A welcoming and vibrant Cohousing community in Shepherdstown, WV, where we thrive together in beauty and simplicity.
Shepherd Village was designed by a group of people 55 and over. We wanted to create a close-knit neighborhood that will support aging in place, staying actively engaged in life and enjoying deep friendships.
Shepherd Village is the first cohousing community in the state of West Virginia.
All SV homeowners have taken possession of their homes as of May 2019. Garages, carports and other outbuildings are now under construction.
Who we are
We are 30 member households – singles and couples, working and retired, volunteers and activists. Our lives are full and rich! Some of us have lived and traveled around the world; some of us enjoy the quiet of home. We all value community, share our diverse skills and interests, and offer mutual support to each other. Environmental sustainability is important to us, and together we are creating simple and beautiful housing that honors the earth and preserves open space.
The people of Shepherd Village represent a wide range of faiths and beliefs. Among us are those who follow traditions of Christianity, Judaism, Buddhism, combinations of many or none at all. We value diversity and look forward to expanding and enriching our world as we learn from one another.
Members currently moved to Shepherd Village from West Virginia, Maryland, Virginia, Pennsylvania, Washington DC, Kentucky, Florida, Hawaii and Costa Rica. Collaborating to bring to life this new cohousing community in Shepherdstown, we are taking risks, working hard to learn what is needed, and having fun in the process.
How we are organized
Our members serve on Teams, where most of the work of the community is done. Each Team reports on its work and recommends actions to be taken.
Our Teams include:
Buildings and Grounds
Common House Care
HOA Coordinating Team
Our project has benefited from the skills of consultants we have hired as well as members who have expertise in the areas of development, architecture, engineering, "green" building design and permaculture. Together, we have created a design for the whole community, including building designs and strategies for financing its development. We have also worked to clean up the land and learn how to become wise stewards of this precious resource.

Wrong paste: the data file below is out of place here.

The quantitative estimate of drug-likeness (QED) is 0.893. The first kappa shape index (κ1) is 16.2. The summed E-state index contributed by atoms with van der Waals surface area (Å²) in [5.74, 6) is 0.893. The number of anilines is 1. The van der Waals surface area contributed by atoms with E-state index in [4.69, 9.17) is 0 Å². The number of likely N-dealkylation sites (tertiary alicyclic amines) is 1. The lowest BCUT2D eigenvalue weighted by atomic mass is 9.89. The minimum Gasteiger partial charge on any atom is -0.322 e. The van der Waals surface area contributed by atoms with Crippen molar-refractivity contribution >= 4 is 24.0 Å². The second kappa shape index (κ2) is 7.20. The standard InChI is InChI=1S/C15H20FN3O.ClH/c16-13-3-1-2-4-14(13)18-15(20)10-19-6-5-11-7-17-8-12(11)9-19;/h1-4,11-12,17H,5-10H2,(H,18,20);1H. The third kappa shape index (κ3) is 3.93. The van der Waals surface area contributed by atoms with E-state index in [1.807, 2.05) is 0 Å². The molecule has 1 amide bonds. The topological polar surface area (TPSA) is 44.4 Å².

How we got started
There are many ways to tell our evolving story! Here's one:
Some of us have known each other for a long time; many are newly made friends. Some of our early members were part of other intentional communities, starting as early as the 1970s. Around 2010, they began to have conversations about how to continue to enjoy the precious gifts of community through the years ahead. At that point, some were living in the DC metro area, and others closer to Harpers Ferry and Shepherdstown. In 2011, five of them visited an intentional residential community in Abingdon, VA, and came back excited about the possibility of creating something similar in this area.
Shepherdstown seemed to be a perfect place to nestle such a community. Surprisingly, they discovered an available 19-acre tract of undeveloped land within the town. Project conversations then broadened to include more people in the Shepherdstown area. What would become "Shepherd Village" was launched when original members were joined by local folks at an exploratory meeting in January 2013. The 15 participants shared their hopes for the future, and one of the local leaders introduced the concept of "cohousing."
The project took off! By March 2013, an emerging group of 11 households had become an LLC (limited liability corporation), and in November of 2013, one of the households purchased the 19-acre tract on behalf of the group. And so the journey began...
Shepherd Village has 30 member households made up of singles and couples -- active retirees and working adults.
Each household has a private home and a small yard, plus a one-30th share of the common property: woods, paths, community garden, greenhouse, woodworking shop and the Common House, our shared gathering place and second living room. All are managed by the community through our homeowners association
Currently, we have no homes in Shepherd Village available for sale or rent -- but drop us a line if you are interested in being on our email list, to be the first to find out when any become available.
In the meantime, the Shepherd Village community is selling lots in an adjacent non-cohousing development of duplex homes called Sage Place Commons. Most of those lots have been sold and homes are now under construction; four of the original 20 lots are still available (as of May 2019).
Shepherd Village Image Gallery
All of our 30 units are sold; a few are being rented until the owners are able to move in themselves. But inevitably, Shepherd Village homes will become available again. We are establishing a list we are calling Shepherd Village Friends, folks who are interested in receiving news of Shepherd Village. Then if someone wants to seriously consider living here, they can join our List of Prospective Buyers/Renters. These Friends will become familiar with the concepts of cohousing and will participate in some events so that we can get to know each other. Please contact us if you would like to join one or both of these lists.
When we have more details or news, we will let you know.